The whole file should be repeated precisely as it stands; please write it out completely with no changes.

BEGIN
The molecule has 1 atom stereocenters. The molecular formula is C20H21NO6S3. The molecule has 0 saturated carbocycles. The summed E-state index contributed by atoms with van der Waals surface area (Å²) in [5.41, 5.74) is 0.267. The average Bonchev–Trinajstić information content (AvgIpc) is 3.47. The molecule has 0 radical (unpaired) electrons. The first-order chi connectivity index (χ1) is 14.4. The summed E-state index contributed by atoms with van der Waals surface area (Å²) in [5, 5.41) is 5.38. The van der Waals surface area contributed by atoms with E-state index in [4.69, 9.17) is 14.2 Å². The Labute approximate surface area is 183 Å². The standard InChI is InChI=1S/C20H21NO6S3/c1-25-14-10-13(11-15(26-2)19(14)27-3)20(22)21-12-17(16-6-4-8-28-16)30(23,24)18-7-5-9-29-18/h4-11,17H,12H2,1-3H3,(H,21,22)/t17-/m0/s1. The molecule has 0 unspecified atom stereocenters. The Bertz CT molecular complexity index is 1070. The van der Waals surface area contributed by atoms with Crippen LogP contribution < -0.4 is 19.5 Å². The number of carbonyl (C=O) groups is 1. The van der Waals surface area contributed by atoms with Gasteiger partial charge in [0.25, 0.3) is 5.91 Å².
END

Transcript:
The molecule has 1 atom stereocenters. The molecular formula is C20H21NO6S3. The molecule has 0 saturated carbocycles. The summed E-state index contributed by atoms with van der Waals surface area (Å²) in [5.41, 5.74) is 0.267. The average Bonchev–Trinajstić information content (AvgIpc) is 3.47. The molecule has 0 radical (unpaired) electrons. The first-order chi connectivity index (χ1) is 14.4. The summed E-state index contributed by atoms with van der Waals surface area (Å²) in [5, 5.41) is 5.38. The van der Waals surface area contributed by atoms with E-state index in [4.69, 9.17) is 14.2 Å². The Labute approximate surface area is 183 Å². The standard InChI is InChI=1S/C20H21NO6S3/c1-25-14-10-13(11-15(26-2)19(14)27-3)20(22)21-12-17(16-6-4-8-28-16)30(23,24)18-7-5-9-29-18/h4-11,17H,12H2,1-3H3,(H,21,22)/t17-/m0/s1. The molecule has 0 unspecified atom stereocenters. The Bertz CT molecular complexity index is 1070. The van der Waals surface area contributed by atoms with Crippen LogP contribution < -0.4 is 19.5 Å². The number of carbonyl (C=O) groups is 1. The van der Waals surface area contributed by atoms with Gasteiger partial charge in [0.25, 0.3) is 5.91 Å².